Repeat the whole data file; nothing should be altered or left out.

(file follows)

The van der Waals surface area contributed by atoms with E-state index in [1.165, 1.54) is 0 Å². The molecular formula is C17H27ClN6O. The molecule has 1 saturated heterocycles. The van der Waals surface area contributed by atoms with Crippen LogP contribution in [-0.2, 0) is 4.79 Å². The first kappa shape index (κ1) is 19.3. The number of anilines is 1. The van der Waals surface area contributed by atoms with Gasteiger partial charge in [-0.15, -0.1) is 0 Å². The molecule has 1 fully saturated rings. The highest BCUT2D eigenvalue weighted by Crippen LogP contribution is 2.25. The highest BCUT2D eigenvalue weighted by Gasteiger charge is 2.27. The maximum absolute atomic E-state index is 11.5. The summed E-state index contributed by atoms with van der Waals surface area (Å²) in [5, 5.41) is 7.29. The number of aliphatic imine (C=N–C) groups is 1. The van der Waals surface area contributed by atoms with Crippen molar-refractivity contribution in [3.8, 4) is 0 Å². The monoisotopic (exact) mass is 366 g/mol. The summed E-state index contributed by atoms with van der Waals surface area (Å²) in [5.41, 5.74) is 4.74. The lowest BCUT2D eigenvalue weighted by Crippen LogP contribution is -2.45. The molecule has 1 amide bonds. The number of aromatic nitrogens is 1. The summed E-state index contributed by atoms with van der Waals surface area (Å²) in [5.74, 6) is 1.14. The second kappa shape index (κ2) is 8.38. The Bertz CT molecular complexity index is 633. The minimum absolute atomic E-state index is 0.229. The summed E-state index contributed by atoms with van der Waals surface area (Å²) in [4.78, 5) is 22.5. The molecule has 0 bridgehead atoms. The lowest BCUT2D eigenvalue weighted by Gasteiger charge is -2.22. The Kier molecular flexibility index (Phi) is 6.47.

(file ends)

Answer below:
The van der Waals surface area contributed by atoms with E-state index in [1.165, 1.54) is 0 Å². The molecular formula is C17H27ClN6O. The molecule has 1 saturated heterocycles. The van der Waals surface area contributed by atoms with Crippen LogP contribution in [-0.2, 0) is 4.79 Å². The first kappa shape index (κ1) is 19.3. The number of anilines is 1. The van der Waals surface area contributed by atoms with Gasteiger partial charge in [-0.15, -0.1) is 0 Å². The molecule has 1 fully saturated rings. The highest BCUT2D eigenvalue weighted by Crippen LogP contribution is 2.25. The highest BCUT2D eigenvalue weighted by Gasteiger charge is 2.27. The maximum absolute atomic E-state index is 11.5. The summed E-state index contributed by atoms with van der Waals surface area (Å²) in [5, 5.41) is 7.29. The number of aliphatic imine (C=N–C) groups is 1. The van der Waals surface area contributed by atoms with Crippen molar-refractivity contribution in [3.8, 4) is 0 Å². The monoisotopic (exact) mass is 366 g/mol. The summed E-state index contributed by atoms with van der Waals surface area (Å²) in [5.41, 5.74) is 4.74. The lowest BCUT2D eigenvalue weighted by Crippen LogP contribution is -2.45. The molecule has 1 amide bonds. The number of aromatic nitrogens is 1. The summed E-state index contributed by atoms with van der Waals surface area (Å²) in [5.74, 6) is 1.14. The second kappa shape index (κ2) is 8.38. The Bertz CT molecular complexity index is 633. The minimum absolute atomic E-state index is 0.229. The summed E-state index contributed by atoms with van der Waals surface area (Å²) in [4.78, 5) is 22.5. The molecule has 0 bridgehead atoms. The lowest BCUT2D eigenvalue weighted by Gasteiger charge is -2.22. The Kier molecular flexibility index (Phi) is 6.47.